Methadone: A cancer killer?

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Methadone, which is both abused and used to break addiction to opioid drugs, may prove to be a hero in killing cancer. Researchers at the Huntsman Cancer Institute in Salt Lake reacted to the news released today by German scientists.

Methadone: A cancer killer?

Methadone: As a hero, it helps abusers overcome addiction to other drugs. As a villain, it becomes a drug of addiction itself. Now, in this surprising new role against cancer, it killed resistant forms of leukemia.

"I think it's incredibly exciting anytime you find something that circumvents the resistance process," said Dr. Stephen Lessnick, with the Huntsman Cancer Institute.

Lessnick says even though the German experiment was in laboratory dishes only, it's encouraging knowing the methadone killed a cancer that defies treatment.

"That's clearly the biggest problem that we have in cancer therapy, is the development of resistance. If it wasn't for the development of resistance, we would be able to cure the vast majority of patients who walk through the door," Lessnick explained.

What scientists are doing in Germany is similar to what Huntsman researchers are doing here: All are looking for new ways to attack cancer.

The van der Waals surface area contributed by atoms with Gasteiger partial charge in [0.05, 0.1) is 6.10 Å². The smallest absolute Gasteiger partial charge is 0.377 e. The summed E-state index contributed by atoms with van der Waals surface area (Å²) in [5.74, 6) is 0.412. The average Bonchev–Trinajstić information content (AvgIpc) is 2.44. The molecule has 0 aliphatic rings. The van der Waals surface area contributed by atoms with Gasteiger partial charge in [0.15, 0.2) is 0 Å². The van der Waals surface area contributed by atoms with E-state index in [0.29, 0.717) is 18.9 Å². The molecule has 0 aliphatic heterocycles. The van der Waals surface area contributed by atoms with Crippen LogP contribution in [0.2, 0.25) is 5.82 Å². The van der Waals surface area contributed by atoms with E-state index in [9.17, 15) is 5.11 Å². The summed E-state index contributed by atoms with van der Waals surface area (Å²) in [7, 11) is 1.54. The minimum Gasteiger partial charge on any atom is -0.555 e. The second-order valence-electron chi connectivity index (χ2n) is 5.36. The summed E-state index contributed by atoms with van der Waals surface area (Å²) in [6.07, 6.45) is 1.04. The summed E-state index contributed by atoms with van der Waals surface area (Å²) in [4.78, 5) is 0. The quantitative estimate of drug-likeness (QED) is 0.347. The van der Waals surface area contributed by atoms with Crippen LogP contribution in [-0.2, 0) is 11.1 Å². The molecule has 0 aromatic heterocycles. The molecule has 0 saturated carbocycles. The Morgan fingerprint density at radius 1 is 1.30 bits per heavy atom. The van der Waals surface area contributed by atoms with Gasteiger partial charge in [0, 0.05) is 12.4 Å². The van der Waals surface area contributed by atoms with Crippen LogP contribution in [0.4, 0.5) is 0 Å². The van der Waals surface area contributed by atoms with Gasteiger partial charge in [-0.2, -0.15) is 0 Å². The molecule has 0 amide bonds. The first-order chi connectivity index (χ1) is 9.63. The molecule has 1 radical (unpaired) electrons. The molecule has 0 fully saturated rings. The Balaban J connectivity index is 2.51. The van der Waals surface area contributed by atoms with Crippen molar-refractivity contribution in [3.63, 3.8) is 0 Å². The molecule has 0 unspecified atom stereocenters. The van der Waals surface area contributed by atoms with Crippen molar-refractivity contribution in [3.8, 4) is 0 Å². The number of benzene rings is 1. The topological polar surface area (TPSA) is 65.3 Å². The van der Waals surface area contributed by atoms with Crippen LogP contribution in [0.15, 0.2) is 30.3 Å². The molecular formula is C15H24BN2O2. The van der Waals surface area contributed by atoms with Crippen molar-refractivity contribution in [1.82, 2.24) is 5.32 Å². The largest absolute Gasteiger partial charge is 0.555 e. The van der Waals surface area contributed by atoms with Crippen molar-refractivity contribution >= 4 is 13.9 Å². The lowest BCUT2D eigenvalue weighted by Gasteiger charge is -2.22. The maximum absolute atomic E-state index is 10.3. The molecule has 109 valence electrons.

Lessnick says other narcotic drugs might do the same thing as methadone with less toxicity; or maybe you could come up with different mixtures of methadone compatible with current chemotherapies.

Methadone: A cancer killer?

"If one can actually understand the details for exactly how methadone is doing this, one would hope you could pick apart the mechanism and use that to devise even better treatments," Lessnick said.

What's really remarkable about these so-called novel compounds like methadone is the time frame. It's shortening dramatically from where they leave laboratory benches and then move into human clinical trials.

"[We want] to get these things to patients who need these treatments now. They don't need them 20 years from now. They need them today," Lessnick said.

German researchers believe addiction would not be an unsolvable problem if methadone should become an anti-cancer therapy.

The methadone used by German researchers killed leukemia cells without any toxic effects on normal blood cells.


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Ed Yeates


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